Every Monday, The Times takes a look at someone who keeps local government running smoothly.
FLOWERY BRANCH — Although it has grown a lot over recent years, Flowery Branch is still small enough where people walk into City Hall on Main Street to pay their water, sewer and trash bills.
Those who’ve done that likely have been greeted at the front window by Martha Stephens.
She works at a desk just a few feet from the window and leaps to her feet when the doorbell rings, signifying another visitor to City Hall.
“I guess I know a third of the customers,” said Stephens, Flowery Branch’s utility billing clerk for nearly 12 years. “We have a lot of walk-ins.”
Stephens is no stranger to the area herself. She was born and raised in Hall County and now lives in Chestnut Mountain, also in South Hall, with her husband, Ed.
City government work is her second career.
She performed clerical work for 27 years for an area poultry manufacturing company.
Stephens didn’t work for another four years, then found “I needed something to do,” she said in an interview last week at City Hall.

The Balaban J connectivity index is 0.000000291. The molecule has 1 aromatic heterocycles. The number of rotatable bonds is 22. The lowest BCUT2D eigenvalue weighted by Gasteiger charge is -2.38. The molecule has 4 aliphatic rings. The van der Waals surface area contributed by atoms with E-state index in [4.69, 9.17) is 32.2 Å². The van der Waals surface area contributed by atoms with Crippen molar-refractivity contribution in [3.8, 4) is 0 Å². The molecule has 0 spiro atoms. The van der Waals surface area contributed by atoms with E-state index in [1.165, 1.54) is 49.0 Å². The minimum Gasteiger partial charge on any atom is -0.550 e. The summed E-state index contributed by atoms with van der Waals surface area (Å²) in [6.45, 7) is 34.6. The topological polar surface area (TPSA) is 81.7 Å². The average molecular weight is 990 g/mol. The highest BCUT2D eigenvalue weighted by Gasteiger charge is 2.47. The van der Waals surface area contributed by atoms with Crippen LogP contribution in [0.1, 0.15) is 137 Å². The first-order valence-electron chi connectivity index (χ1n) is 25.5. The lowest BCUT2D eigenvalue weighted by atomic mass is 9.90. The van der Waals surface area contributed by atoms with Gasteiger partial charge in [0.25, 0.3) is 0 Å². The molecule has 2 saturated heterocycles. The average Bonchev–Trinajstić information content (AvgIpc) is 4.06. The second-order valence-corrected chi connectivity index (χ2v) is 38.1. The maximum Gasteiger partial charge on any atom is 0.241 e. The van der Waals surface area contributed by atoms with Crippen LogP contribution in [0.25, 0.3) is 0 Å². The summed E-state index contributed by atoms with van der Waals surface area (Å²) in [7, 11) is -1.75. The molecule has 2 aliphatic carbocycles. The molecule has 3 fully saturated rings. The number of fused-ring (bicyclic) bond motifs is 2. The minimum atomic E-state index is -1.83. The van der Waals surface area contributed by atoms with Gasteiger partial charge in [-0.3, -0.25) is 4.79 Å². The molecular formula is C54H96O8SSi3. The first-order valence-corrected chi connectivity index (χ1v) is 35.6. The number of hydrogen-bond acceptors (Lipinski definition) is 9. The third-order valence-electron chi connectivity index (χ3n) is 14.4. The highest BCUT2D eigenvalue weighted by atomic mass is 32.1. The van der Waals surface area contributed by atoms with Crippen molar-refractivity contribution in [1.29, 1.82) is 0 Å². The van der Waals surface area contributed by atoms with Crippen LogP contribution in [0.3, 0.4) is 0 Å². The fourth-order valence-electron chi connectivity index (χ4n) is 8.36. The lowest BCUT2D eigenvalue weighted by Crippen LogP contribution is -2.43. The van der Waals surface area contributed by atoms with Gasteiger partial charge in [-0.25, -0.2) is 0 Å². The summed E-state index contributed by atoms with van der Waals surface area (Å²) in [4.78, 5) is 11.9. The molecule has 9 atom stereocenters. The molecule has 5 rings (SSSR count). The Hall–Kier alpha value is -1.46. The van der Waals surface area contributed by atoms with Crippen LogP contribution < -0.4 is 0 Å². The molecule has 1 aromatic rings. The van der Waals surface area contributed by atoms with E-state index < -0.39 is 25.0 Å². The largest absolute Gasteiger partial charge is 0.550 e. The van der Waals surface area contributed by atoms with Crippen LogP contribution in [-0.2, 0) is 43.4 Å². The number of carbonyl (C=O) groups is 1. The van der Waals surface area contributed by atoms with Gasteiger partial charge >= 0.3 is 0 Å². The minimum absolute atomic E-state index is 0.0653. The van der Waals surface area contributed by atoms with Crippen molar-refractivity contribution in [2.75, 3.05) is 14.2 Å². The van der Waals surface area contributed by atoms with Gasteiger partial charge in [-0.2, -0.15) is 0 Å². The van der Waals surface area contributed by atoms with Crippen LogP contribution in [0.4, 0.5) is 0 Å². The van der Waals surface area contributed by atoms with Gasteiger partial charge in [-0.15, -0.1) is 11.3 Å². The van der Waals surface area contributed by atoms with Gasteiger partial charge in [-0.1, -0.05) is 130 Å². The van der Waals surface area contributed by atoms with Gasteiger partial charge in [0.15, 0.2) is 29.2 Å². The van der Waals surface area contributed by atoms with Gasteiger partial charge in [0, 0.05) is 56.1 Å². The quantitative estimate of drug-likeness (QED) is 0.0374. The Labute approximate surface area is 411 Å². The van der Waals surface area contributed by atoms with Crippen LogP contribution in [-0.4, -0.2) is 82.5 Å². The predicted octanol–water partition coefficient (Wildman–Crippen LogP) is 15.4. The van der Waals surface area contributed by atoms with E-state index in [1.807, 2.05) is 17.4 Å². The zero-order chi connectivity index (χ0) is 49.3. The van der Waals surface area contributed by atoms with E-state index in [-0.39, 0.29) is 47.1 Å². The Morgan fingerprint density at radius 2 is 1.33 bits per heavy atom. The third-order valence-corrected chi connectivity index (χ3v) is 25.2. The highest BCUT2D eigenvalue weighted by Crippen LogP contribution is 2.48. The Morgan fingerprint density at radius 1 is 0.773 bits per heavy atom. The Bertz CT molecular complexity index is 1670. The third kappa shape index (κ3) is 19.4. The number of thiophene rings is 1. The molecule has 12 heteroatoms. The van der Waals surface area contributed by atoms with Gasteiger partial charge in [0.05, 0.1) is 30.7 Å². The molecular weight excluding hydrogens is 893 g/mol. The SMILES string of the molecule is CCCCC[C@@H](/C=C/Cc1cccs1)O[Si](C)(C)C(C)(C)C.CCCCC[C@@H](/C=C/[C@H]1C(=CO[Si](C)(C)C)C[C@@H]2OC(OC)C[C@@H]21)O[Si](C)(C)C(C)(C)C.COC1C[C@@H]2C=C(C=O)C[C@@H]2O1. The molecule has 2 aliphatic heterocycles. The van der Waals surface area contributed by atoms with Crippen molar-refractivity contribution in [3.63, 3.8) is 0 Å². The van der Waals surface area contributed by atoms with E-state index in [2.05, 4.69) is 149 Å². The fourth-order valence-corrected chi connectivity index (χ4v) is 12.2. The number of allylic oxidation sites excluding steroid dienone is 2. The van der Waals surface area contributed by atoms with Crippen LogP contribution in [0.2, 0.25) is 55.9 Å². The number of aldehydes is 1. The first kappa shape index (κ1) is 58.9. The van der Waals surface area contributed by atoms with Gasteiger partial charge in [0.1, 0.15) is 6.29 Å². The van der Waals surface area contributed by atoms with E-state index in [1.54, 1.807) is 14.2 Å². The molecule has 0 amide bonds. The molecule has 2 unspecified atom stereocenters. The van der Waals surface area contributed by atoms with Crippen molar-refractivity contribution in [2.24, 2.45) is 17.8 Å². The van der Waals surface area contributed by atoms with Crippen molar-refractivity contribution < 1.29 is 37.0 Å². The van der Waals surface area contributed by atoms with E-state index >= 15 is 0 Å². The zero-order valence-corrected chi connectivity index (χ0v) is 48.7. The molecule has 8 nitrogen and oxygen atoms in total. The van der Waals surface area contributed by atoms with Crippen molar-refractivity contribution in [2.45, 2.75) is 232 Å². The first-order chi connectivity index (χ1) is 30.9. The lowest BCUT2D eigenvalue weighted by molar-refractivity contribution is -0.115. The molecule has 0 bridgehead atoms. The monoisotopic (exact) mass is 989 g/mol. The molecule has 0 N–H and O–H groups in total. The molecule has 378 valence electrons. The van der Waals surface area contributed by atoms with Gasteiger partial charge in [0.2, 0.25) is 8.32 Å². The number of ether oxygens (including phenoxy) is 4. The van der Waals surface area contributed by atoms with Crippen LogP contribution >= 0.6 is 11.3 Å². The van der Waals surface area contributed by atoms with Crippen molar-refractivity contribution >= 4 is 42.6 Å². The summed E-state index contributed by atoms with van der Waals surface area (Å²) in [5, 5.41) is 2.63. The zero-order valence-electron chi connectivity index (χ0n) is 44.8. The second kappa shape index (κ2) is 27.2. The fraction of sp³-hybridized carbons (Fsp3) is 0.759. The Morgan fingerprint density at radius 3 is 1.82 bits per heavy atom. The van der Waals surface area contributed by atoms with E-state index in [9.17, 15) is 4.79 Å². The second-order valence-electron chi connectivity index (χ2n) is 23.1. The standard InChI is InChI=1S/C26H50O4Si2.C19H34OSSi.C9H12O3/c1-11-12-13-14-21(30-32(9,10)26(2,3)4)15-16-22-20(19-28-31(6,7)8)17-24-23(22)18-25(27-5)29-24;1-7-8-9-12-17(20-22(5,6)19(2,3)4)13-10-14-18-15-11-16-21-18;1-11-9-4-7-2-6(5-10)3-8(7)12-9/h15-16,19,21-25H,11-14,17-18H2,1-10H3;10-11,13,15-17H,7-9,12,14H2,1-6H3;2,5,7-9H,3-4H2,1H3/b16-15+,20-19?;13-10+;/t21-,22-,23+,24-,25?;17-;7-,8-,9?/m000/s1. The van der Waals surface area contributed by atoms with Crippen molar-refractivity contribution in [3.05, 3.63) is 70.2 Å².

After leaving the poultry company, “I enjoyed myself for a while,” she said.
“But if you’ve been active for many years and unless you’ve got something to keep you busy, no one should quit unless you have something to keep your mind active.”
She found her chance to get busy again when Evelyn Swann, the city clerk at the time and a member of Stephens’ Sunday school class at Grace Baptist Church, told her of the opening at City Hall.
“I thought it sounded like real interesting type of work,” Stephens said.
She hasn’t been disappointed.
“You meet a lot of people. You get to know them on a friendly basis,” Stephens said.
And she stays hopping at work.
“By the time I get home, I’m exhausted,” she said.
Outside of work, she and her husband, a retired manufacturing manager, do some boating — even though they haven’t been in a while — and chase after grandchildren. Their son, Brandon, has three sons, including one born two weeks ago.
She also teaches in the Awana children’s ministry program at First Baptist Church of Flowery Branch.
As for her future work, the 65-year-old Stephens is not so certain.
“Sixty-six is full retirement, so who knows,” she said. “It depends on the time when it comes. Right now, I enjoy my work.”